So, the Reds have actually gambled a decent amount on Francisco's ability to handle third base. His biggest problem continues to be his range, as he simply doesn't move all that well laterally. Unfortunately, he also struggles to convert those balls he reaches into outs, as his fielding percentage is a cause for concern. When he does get his hands on the ball, his plus arm allows him to make more plays than might be expected.

The Reds got a huge boost from Scott Rolen in 2010, but he is aging and will lug around significant injury risk for the rest of his career. As a result, Francisco possesses one of the most important things a prospect can have: opportunity. The Reds will need to have someone spell Rolen at times this year and will need to have someone lined up to replace him in the future. Francisco will likely get first crack.

Final Thoughts

Thus far, Francisco's career serves best as a cautionary tale about the difficulties of both reaching the Majors and thriving when you get there. It is not easy. Even though Francisco has been labeled one of the Reds top prospects for a couple of seasons, that's not a guarantee that Major League success will necessarily follow. Even among the very best prospects in baseball, there is still a significant risk of flaming out. It's easy to dream on prospects, but there is something to be said for established MLB talent.

Francisco's power will always be his calling card and his main value driver. If Francisco can earn the job of Scott Rolen's caddy this year, then he could surprise. In fact, if he can get an extended bit of playing time, then I wouldn't be surprised to see him have the type of small-sample size power surge in Great American Ballpark that really excites the fan base. Actually, for whatever reason, I'm somewhat expecting it. In addition to his power and friendly home park, I suspect Francisco would get some early count fastballs (which, we know he'll jump on) before pitchers develop a proper "book" on his weaknesses. At that point, he'll need to make adjustments and demonstrate the ability to cover up the weaknesses in both his approach and swing, which will be a difficult challenge.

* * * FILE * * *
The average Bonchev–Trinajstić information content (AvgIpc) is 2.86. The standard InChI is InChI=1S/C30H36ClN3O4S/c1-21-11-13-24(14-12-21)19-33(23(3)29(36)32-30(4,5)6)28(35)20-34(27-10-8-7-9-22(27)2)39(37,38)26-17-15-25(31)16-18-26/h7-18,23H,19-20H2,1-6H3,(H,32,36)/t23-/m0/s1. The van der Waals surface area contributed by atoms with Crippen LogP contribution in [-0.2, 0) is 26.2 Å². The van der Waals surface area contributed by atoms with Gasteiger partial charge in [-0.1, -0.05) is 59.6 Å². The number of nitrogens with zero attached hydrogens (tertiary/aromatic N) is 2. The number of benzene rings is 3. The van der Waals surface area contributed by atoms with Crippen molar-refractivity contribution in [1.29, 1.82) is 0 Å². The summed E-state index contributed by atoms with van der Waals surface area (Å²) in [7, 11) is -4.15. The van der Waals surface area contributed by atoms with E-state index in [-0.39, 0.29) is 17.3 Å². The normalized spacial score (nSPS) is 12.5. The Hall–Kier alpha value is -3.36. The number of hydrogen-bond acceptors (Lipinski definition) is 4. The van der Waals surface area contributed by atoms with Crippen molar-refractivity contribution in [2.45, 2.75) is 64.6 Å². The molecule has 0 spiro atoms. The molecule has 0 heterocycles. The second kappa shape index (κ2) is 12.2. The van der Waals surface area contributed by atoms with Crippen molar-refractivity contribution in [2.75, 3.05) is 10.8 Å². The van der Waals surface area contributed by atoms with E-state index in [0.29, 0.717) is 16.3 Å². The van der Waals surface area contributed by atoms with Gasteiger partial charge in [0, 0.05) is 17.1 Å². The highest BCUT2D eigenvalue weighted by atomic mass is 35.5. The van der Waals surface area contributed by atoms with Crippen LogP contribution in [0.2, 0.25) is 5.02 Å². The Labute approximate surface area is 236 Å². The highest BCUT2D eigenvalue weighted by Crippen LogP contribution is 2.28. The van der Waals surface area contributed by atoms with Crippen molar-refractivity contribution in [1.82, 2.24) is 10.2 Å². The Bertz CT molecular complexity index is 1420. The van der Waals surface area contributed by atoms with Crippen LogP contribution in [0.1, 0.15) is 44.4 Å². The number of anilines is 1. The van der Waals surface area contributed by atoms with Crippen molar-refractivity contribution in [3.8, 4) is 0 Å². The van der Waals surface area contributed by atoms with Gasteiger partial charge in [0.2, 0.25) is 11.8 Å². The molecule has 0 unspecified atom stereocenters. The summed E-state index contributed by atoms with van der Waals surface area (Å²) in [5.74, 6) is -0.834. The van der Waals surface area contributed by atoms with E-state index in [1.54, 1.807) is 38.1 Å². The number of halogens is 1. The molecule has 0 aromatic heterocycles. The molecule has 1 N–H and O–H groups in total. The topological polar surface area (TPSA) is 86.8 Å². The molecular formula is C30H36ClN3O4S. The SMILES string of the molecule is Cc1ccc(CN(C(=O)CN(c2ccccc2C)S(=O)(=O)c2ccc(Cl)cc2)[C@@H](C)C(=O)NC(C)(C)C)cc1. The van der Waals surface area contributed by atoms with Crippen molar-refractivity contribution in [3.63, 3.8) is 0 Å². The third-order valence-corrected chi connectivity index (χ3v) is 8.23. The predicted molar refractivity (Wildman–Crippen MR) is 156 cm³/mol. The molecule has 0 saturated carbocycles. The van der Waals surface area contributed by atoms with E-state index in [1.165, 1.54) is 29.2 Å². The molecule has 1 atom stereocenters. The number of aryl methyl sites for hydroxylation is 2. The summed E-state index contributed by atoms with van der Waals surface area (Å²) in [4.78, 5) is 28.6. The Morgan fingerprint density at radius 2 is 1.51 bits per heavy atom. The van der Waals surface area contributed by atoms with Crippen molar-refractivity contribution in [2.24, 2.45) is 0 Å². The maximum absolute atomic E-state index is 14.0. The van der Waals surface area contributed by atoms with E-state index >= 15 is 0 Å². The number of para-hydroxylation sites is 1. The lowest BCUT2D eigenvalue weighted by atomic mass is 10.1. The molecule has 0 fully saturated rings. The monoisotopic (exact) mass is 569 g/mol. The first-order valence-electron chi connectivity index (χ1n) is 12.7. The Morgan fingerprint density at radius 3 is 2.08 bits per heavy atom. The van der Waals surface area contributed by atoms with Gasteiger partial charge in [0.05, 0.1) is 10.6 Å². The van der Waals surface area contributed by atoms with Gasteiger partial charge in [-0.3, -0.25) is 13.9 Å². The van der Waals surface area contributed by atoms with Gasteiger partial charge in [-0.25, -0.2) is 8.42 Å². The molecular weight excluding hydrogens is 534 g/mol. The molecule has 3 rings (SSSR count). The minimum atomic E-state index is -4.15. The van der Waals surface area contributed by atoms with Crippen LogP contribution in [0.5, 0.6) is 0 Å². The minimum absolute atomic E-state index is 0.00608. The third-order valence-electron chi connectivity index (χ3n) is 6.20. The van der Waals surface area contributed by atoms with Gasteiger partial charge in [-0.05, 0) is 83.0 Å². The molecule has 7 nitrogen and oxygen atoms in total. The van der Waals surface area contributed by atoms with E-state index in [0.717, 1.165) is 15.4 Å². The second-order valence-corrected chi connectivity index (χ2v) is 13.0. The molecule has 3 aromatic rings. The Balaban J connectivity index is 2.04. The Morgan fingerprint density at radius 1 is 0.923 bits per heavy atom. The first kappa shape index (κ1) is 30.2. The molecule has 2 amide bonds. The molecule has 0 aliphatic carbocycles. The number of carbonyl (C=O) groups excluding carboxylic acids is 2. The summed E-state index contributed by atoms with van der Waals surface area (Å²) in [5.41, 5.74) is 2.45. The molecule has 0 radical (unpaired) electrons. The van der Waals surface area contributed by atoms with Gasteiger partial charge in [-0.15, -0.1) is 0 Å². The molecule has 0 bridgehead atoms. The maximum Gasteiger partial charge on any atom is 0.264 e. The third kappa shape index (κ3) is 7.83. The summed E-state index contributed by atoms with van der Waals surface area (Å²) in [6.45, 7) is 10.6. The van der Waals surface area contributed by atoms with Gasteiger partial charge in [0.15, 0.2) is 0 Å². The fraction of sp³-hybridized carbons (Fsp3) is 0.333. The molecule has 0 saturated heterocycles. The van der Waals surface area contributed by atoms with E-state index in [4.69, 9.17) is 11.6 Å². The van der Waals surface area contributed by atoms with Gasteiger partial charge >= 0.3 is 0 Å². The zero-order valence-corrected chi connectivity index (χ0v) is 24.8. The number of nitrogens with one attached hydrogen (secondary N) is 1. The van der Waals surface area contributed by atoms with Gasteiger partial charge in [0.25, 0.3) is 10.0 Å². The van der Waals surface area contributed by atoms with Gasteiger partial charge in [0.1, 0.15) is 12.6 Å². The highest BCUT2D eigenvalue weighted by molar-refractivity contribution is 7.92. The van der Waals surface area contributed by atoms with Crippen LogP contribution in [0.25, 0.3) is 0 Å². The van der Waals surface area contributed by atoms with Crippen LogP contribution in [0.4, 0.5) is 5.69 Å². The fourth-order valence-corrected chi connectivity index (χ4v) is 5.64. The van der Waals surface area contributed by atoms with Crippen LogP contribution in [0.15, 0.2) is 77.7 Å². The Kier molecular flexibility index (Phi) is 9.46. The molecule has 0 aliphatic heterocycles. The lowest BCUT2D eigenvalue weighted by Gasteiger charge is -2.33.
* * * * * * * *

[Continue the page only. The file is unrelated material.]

For now, Francisco's plus-power when coupled with the Reds continued faith in him are enough to land him at #9 on the list. I remain wholly unconvinced about his ability to handle the hot corner, but Francisco will always be an offensive-first prospect, so he needs to hit (and hit a lot) to justify a spot on the 25-man roster.


  1. I am also expecting him to put up excellent numbers backing up rolen, I could see him just demolishing the ball in a small sample size.

    I was actually hoping for this to happen so that he looks awfully attractive to other clubs come trade deadline time.
    Unfortunately, he will look just as attractive to the reds management and they will likely take the "breakout" as true talent level and dub him the future after Rolen and wont sell high on him.

    Hopefully someone will just offer something the reds cant refuse for him when/if he kills the ball. That would truly make me happy

  2. Smitty,

    Yeah, the Reds have invested quite heavily in Francisco, so I think they are committed to seeing what he can do. I remember Dusty Baker raving about him a couple spring trainings ago. Not surprising, as he is a Dusty type player.

    It seems doubtful that Francisco has all that much trade value and a power surge over a small sample size probably won't alter it.

    But, I'm still surprised that the Reds didn't favor Todd Frazier at the hot corner.

    Anyway, thanks for the comment!


  3. me either, fraziers bat/defense just seem to play perfectly at third :/ we will see i guess